3. When dancing with an audience member, don’t put your hands on their shoulders, hips or waist. That simply gives a message that if you can touch them, it must be okay for them to touch you. If they try to get physical, simply step back from them to make it clear that is not okay. I tend to do a little finger wag to indicate that is a no-no and immediately move on to dance with someone else.

4. Don’t encourage audience members to place tips in your costume. If I see someone who wants to try and put money in my bra or belt, I tend to step back and put out my hand and offer a little bow, as I accept it in my hand. Some dancers will also put out a hat, small box or a tambourine for tips – all great alternatives.

5. It’s one thing to toss a veil off, but unless a costume piece accidentally comes lose, don’t start removing anything onstage. This might seem obvious but unless it’s for dramatic impact – removing an over skirt to reveal harem pants underneath – better to leave yourself costumed.

6. If there is a chance audience members may see you before or after a show, wear a cover-up of some kind over your full costume. It tastefully preserves the mystery and shows that your costume is for performance only. Why spoil the dramatic entrance a beautiful costume can make by showing revealing it before you dance?

7. If people want photos of you after you dance (and this does happen a lot), keep poses simple. This would be the only time I might allow someone to put an arm around my waist, and only my waist. I never reach for someone first to show that I’m not looking to be groped, and I also always warn a person that I am sweaty – for some reason this comes as a surprise to many! Again, if they try to get too close or grabby, I step away a bit to show it’s not okay.

8. Even if you are invited, do not hang around after a performance to eat or drink with the audience. You were hired as a professional dancer to do a professional show. This ensures people don’t think that they can simply start flirting with you or that you’re there to “meet people.”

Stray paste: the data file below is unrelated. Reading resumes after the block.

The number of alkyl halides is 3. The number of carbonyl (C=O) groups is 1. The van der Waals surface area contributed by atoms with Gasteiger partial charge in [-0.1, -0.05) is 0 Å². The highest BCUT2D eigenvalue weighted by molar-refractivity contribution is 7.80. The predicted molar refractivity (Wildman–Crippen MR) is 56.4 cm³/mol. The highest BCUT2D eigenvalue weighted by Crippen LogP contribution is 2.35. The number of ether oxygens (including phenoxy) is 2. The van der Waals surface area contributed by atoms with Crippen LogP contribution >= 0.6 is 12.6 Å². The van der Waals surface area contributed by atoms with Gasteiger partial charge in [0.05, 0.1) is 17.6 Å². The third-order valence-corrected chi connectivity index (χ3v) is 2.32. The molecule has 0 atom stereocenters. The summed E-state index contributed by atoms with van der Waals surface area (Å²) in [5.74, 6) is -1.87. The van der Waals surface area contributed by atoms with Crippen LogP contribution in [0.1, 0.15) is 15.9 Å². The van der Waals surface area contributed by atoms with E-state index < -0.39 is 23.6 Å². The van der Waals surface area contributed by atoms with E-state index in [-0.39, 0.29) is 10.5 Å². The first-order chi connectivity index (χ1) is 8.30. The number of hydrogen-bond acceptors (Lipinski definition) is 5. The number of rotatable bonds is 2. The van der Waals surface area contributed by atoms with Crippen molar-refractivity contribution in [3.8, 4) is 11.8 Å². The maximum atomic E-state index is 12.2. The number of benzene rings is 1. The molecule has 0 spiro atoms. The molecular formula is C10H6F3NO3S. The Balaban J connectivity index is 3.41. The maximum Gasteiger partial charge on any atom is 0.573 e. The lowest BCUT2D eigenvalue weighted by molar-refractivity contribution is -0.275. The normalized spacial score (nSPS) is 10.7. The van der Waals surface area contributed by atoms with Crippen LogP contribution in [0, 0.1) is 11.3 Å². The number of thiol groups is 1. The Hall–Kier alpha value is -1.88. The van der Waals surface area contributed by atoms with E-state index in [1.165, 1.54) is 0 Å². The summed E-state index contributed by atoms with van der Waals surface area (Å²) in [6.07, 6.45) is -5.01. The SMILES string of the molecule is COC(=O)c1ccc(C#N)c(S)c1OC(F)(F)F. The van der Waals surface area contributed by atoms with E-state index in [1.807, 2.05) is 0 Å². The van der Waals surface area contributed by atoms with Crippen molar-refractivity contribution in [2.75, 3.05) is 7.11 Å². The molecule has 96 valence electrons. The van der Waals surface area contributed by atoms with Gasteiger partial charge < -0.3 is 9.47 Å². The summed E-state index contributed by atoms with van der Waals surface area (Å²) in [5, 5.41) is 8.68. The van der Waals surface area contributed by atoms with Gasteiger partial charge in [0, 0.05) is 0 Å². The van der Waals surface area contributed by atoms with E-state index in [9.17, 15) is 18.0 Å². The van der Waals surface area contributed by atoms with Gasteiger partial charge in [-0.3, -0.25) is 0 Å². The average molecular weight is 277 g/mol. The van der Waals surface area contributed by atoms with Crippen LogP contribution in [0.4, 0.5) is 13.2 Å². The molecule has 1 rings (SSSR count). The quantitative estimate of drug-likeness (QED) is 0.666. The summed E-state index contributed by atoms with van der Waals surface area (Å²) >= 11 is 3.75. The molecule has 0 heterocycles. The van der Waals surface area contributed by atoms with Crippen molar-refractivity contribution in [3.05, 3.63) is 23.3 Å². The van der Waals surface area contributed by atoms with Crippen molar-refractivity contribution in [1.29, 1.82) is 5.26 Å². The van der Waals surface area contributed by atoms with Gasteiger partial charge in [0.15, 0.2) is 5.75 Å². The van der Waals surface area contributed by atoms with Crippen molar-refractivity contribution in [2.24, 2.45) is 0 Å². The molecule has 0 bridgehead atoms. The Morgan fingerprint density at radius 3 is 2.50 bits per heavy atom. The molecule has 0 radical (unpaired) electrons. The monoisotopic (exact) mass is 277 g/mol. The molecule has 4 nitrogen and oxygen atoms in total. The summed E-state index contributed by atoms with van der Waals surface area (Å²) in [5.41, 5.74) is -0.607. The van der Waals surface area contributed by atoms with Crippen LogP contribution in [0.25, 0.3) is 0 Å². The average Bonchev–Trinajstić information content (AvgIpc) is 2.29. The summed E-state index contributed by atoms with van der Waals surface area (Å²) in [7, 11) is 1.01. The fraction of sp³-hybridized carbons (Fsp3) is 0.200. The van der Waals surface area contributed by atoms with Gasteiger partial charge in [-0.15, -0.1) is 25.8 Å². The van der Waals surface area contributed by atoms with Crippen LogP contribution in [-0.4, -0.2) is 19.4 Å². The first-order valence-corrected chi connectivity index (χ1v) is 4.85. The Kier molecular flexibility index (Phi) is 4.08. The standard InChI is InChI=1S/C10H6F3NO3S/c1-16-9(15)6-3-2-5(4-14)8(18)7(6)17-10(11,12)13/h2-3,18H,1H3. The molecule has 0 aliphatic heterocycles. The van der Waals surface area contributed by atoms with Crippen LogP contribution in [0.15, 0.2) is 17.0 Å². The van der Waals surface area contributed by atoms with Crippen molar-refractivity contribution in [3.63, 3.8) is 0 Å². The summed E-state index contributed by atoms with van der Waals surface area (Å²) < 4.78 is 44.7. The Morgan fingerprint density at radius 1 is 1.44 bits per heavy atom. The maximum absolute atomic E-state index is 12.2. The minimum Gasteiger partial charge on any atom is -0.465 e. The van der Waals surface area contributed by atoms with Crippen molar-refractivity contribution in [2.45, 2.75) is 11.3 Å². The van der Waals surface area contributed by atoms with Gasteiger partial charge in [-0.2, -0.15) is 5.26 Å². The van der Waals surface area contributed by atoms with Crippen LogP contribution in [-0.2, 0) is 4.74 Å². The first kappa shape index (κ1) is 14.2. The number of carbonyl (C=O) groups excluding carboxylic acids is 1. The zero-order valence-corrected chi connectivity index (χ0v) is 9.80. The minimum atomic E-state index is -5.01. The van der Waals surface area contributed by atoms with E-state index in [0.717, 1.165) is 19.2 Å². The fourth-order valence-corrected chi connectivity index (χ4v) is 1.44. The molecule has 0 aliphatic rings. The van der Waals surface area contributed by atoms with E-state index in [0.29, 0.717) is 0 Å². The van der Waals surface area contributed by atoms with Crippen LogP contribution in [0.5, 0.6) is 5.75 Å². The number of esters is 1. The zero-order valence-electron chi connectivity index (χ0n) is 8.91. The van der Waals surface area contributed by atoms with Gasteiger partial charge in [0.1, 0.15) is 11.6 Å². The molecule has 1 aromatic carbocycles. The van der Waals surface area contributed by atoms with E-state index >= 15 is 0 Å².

9. If anyone asks if you have a card, it is obviously more than okay to hand a few out. However, I sometimes check in with the DJ or band to see if they are leaving a pile of cards somewhere and would they mind if I leave a few of mine as well on a table. Then you can easily direct people rather than have to figure out where to keep them while you’re dancing. You can also check with the host if they have a spot that might be okay to leave your cards when you arrive.

10. If you have a website, including a section where you clearly outline your rates and what people can expect for a performance is a good idea. Make your requirements clear for appropriate change room space so you don’t wind up changing in a public washroom where the audience can get up close and personal while you are trying to get dressed and warmed up.

As bellydancers, we all have a responsibility to keep our reputation positive and professional. If people see a particular show or dancer and she’s overtly sexual in her moves, attire or interaction with the audience, it sends the message that we’re all like that. If someone has never seen bellydance before and this sort of performance is his or her first experience, it can set the stage for a lot of misunderstanding.

In no way am I suggesting that we can’t express certain emotions or traits. There is nothing wrong with the soft, sensual styling of a taxim or being sassy, but there is a fine line between sensual and sexual and crossing it gives the general public the wrong impression of what it is we do.

We are members of a community of artists and therefore need to remember that it’s not just about you, your style or the gigs you chose to take. For example, I don’t know any reputable bellydancer who will do bachelor or all-male parties – that’s just asking for trouble. It’s about presenting our dance to be seen as art and ensure the world understands we take it seriously, attend classes and workshops to improve and grow and, at the end of the day, be able to take pride in what we do.

• Thanks to guest writer Nashita